(4) Now, I must confess I was a bit surprised by your comment that the novus ordo, too, is traditional (and not just the ordo antiquus). I think we must make distinctions here. In all philosophical objectivity, we have to recognize that the term 'traditional' is very much an analogical term. It obviously does not mean the same thing when I say that the ordo antiquus is 'traditional' as when you say the novus ordo is 'traditional'.
The ordo antiquus is traditional because it is the form of worship that Roman Catholics have been 'handing down' from generation to generation for close to two millenia. This is the way the vast majority of popes and saints in our calendar have worshipped. St. Jerome, St. Gregory, St. Leo, St. Isidore, St. Anselm, St. Bernard, St. Francis, St. Thomas, St. Catherine, St. Pius V, St. Ignatius, St. Frances, St. Joan of Arc, St. Teresa of Avila, St. Alphonsus, St. Margaret Mary, St. John Bosco, St. Therese, St. Pius X, St. Josemaria, just to mention a few, all worshipped according to the ordo antiquus (even if in the various Latin rites), and their faiths were formed exclusively by it. Hence, it is in the strong sense that the ordo antiquus can be called the TLM, since it refers to the Mass according to the tradition of the Latin Rites.
But the novus ordo is not 'traditional' in the sense that the ordo antiquus is traditional. It is quite discontinuous with the tradition of the Latin Rites; a careful comparison of the prayers (and options) illustrates this amply. So if for the sake of argument we grant that the novus ordo is 'traditional', to make that a true statement we would have to change the meaning of 'traditional'. But that meaning would definitely not be the normal use of the term, the sense in which most people use it.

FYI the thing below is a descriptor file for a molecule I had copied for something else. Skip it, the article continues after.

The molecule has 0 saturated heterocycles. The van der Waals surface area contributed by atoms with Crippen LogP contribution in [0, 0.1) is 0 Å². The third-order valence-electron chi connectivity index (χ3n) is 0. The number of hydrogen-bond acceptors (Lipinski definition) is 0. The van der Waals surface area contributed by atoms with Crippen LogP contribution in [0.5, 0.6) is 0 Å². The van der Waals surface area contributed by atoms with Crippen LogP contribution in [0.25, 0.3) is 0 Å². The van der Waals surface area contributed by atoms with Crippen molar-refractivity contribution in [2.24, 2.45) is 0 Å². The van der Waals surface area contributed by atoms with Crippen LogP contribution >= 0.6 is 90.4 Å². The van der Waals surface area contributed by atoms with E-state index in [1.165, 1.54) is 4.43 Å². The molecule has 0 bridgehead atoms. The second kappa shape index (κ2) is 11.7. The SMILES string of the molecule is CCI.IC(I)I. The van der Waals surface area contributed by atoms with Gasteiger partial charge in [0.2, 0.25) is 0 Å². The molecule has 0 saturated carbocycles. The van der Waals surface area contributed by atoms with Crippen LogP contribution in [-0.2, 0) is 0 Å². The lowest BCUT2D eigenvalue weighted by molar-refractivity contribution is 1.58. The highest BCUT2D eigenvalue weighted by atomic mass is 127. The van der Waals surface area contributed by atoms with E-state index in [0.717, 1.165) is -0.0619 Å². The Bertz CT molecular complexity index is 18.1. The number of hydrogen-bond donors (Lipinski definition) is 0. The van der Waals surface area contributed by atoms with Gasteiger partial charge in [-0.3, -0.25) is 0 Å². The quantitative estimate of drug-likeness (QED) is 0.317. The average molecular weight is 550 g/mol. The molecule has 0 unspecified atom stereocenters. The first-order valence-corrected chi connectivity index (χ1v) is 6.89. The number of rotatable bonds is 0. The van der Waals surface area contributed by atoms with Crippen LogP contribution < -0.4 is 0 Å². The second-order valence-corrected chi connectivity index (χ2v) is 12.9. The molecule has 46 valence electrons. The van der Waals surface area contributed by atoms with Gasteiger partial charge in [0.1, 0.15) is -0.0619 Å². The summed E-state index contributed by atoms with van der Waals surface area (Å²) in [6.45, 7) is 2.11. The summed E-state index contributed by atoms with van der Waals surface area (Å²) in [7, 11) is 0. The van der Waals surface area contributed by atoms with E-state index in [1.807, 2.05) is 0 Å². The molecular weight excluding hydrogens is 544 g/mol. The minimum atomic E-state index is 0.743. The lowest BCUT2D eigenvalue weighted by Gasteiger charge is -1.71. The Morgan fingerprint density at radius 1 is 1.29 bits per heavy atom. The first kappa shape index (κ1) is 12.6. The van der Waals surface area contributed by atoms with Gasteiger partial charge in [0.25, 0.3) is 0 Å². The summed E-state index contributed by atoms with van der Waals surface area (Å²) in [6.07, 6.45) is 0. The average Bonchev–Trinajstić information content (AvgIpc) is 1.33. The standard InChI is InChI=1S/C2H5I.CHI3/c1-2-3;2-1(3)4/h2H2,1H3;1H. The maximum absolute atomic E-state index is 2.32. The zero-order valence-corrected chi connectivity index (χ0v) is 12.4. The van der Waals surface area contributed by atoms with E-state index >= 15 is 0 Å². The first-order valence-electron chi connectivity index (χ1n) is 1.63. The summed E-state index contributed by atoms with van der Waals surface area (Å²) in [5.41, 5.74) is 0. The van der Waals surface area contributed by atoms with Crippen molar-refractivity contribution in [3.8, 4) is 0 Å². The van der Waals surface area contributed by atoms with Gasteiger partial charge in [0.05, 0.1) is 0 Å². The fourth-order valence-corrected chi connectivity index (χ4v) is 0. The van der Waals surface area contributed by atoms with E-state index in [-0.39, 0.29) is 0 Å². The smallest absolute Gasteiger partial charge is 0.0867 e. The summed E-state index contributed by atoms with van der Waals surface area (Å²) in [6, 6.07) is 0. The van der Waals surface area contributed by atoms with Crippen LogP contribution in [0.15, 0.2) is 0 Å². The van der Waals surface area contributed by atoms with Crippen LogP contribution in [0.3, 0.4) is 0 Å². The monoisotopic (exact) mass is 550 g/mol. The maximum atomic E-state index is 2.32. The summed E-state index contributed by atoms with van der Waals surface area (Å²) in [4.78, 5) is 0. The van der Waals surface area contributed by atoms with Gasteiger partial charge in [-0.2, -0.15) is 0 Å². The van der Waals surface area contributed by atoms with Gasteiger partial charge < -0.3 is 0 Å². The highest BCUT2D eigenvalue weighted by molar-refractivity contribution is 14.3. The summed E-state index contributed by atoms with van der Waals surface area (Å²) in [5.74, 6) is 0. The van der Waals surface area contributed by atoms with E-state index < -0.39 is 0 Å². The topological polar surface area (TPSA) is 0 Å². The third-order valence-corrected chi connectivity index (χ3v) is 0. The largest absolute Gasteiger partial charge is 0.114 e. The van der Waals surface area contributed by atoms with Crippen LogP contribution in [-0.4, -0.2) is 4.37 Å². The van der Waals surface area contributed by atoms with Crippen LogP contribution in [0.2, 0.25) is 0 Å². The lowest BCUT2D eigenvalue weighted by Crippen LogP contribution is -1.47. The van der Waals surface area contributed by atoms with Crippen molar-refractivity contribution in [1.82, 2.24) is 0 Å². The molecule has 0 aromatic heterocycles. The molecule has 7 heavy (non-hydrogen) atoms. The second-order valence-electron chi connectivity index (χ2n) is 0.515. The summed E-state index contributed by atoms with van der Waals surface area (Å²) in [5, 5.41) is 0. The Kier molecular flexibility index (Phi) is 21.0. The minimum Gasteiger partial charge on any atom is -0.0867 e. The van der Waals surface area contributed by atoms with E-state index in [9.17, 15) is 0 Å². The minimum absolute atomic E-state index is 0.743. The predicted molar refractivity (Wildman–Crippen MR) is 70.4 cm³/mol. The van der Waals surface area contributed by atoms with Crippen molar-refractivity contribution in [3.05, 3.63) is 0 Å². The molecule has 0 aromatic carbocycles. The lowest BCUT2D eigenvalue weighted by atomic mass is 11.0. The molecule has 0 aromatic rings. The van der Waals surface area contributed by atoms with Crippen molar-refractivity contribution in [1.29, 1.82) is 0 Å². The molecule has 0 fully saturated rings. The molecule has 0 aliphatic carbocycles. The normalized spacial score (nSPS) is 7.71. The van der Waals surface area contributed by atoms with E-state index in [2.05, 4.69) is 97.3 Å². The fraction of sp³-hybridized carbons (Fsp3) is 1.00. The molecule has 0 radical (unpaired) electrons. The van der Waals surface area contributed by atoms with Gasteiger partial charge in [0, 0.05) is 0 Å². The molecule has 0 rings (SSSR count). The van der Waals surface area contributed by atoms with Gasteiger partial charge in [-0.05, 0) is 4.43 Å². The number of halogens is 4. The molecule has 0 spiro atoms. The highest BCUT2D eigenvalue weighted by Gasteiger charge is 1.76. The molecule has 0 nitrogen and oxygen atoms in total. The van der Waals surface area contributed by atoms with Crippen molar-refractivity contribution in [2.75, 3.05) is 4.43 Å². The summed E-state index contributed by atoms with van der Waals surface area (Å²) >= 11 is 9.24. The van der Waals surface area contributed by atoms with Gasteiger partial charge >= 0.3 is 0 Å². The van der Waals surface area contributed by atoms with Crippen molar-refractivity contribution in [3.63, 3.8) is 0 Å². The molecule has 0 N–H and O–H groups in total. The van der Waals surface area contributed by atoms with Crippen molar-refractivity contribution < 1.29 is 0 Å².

To be clear, here I am simply making a descriptive claim, and not a normative one. I am simply observing that the novus ordo is a significant departure from what has been handed down to us from time immemorial. So it cannot be called 'traditional' in the sense in which the ordo antiquus is traditional. I'm not saying that "the present Order of the Mass is an abomination" or anything of the sort. And I actually admire you for your courage in saying the novus ordo in Latin in this diocese; may God reward you for that. But obviously, you would agree that if you were to celebrate a novus ordo Mass in Latin and called it the "Traditional Latin Mass," and advertized it as a TLM (without telling them you really mean the novus ordo), you would really be confusing them, because that is not what everyone understands by that term.
But ultimately, Father, I think you are right in saying that language matters, and in pointing out that the term "Traditional Latin Mass" is not perfect. I would agree that it is not totally unambiguous. And I would even grant that the particular variant "Latin Mass" is indeed very ambiguous. In fact, given these reflections, I might therefore change the name of the site from "Willamette Valley Latin Mass Society" to "Willamette Valley Traditional Mass Society," or something like it. I will pray about it.